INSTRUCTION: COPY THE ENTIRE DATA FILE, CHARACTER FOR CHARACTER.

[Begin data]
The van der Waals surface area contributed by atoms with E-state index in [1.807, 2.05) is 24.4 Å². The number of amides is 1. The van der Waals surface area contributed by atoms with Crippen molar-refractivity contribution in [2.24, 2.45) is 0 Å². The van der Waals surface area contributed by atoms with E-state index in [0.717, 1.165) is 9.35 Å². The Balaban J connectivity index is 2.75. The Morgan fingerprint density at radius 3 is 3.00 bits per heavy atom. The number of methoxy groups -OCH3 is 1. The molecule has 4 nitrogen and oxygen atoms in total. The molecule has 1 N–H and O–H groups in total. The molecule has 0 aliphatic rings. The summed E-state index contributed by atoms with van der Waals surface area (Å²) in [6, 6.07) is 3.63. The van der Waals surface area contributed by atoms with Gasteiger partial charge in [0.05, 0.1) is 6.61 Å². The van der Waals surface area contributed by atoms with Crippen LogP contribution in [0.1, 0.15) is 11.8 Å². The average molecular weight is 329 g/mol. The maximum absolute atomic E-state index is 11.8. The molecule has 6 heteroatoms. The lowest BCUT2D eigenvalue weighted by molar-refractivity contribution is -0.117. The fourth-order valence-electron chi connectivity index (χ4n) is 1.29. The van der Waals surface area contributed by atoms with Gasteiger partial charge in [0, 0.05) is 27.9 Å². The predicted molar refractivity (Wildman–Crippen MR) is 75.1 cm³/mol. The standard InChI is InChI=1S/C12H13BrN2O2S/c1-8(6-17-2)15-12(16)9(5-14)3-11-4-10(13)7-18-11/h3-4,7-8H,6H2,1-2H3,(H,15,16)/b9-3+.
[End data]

The van der Waals surface area contributed by atoms with E-state index in [1.807, 2.05) is 24.4 Å². The number of amides is 1. The van der Waals surface area contributed by atoms with Crippen molar-refractivity contribution in [2.24, 2.45) is 0 Å². The van der Waals surface area contributed by atoms with E-state index in [0.717, 1.165) is 9.35 Å². The Balaban J connectivity index is 2.75. The Morgan fingerprint density at radius 3 is 3.00 bits per heavy atom. The number of methoxy groups -OCH3 is 1. The molecule has 4 nitrogen and oxygen atoms in total. The molecule has 1 N–H and O–H groups in total. The molecule has 0 aliphatic rings. The summed E-state index contributed by atoms with van der Waals surface area (Å²) in [6, 6.07) is 3.63. The van der Waals surface area contributed by atoms with Gasteiger partial charge in [0.05, 0.1) is 6.61 Å². The van der Waals surface area contributed by atoms with Crippen LogP contribution in [0.1, 0.15) is 11.8 Å². The average molecular weight is 329 g/mol. The maximum absolute atomic E-state index is 11.8. The molecule has 6 heteroatoms. The lowest BCUT2D eigenvalue weighted by molar-refractivity contribution is -0.117. The fourth-order valence-electron chi connectivity index (χ4n) is 1.29. The van der Waals surface area contributed by atoms with Gasteiger partial charge in [0, 0.05) is 27.9 Å². The predicted molar refractivity (Wildman–Crippen MR) is 75.1 cm³/mol. The standard InChI is InChI=1S/C12H13BrN2O2S/c1-8(6-17-2)15-12(16)9(5-14)3-11-4-10(13)7-18-11/h3-4,7-8H,6H2,1-2H3,(H,15,16)/b9-3+.